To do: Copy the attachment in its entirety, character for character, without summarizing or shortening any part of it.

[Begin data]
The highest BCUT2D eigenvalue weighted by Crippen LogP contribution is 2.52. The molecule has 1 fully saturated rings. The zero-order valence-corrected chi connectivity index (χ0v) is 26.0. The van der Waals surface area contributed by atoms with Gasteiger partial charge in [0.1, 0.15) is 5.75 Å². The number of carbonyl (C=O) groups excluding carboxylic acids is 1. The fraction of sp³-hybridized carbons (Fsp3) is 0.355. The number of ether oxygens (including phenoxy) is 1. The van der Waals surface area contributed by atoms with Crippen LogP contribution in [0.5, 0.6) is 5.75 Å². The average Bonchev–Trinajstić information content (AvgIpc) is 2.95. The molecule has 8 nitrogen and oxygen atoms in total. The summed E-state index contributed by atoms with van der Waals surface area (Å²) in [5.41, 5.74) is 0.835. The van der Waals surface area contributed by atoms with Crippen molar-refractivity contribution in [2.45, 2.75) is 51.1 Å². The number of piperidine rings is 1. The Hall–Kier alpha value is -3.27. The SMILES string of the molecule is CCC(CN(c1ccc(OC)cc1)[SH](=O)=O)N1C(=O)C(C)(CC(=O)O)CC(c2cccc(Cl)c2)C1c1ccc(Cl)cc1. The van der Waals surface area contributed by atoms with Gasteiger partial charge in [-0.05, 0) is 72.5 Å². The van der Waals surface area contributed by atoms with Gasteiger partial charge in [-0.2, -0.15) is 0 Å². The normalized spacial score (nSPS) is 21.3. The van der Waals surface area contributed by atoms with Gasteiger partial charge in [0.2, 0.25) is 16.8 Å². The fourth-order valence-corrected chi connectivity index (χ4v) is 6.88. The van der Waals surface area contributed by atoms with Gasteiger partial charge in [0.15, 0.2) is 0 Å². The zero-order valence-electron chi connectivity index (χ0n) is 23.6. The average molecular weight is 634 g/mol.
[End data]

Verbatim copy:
The highest BCUT2D eigenvalue weighted by Crippen LogP contribution is 2.52. The molecule has 1 fully saturated rings. The zero-order valence-corrected chi connectivity index (χ0v) is 26.0. The van der Waals surface area contributed by atoms with Gasteiger partial charge in [0.1, 0.15) is 5.75 Å². The number of carbonyl (C=O) groups excluding carboxylic acids is 1. The fraction of sp³-hybridized carbons (Fsp3) is 0.355. The number of ether oxygens (including phenoxy) is 1. The van der Waals surface area contributed by atoms with Crippen LogP contribution in [0.5, 0.6) is 5.75 Å². The average Bonchev–Trinajstić information content (AvgIpc) is 2.95. The molecule has 8 nitrogen and oxygen atoms in total. The summed E-state index contributed by atoms with van der Waals surface area (Å²) in [5.41, 5.74) is 0.835. The van der Waals surface area contributed by atoms with Crippen molar-refractivity contribution in [2.45, 2.75) is 51.1 Å². The number of piperidine rings is 1. The Hall–Kier alpha value is -3.27. The SMILES string of the molecule is CCC(CN(c1ccc(OC)cc1)[SH](=O)=O)N1C(=O)C(C)(CC(=O)O)CC(c2cccc(Cl)c2)C1c1ccc(Cl)cc1. The van der Waals surface area contributed by atoms with Gasteiger partial charge in [-0.05, 0) is 72.5 Å². The van der Waals surface area contributed by atoms with Gasteiger partial charge in [-0.2, -0.15) is 0 Å². The normalized spacial score (nSPS) is 21.3. The van der Waals surface area contributed by atoms with Gasteiger partial charge in [0.2, 0.25) is 16.8 Å². The fourth-order valence-corrected chi connectivity index (χ4v) is 6.88. The van der Waals surface area contributed by atoms with Gasteiger partial charge in [0.15, 0.2) is 0 Å². The zero-order valence-electron chi connectivity index (χ0n) is 23.6. The average molecular weight is 634 g/mol.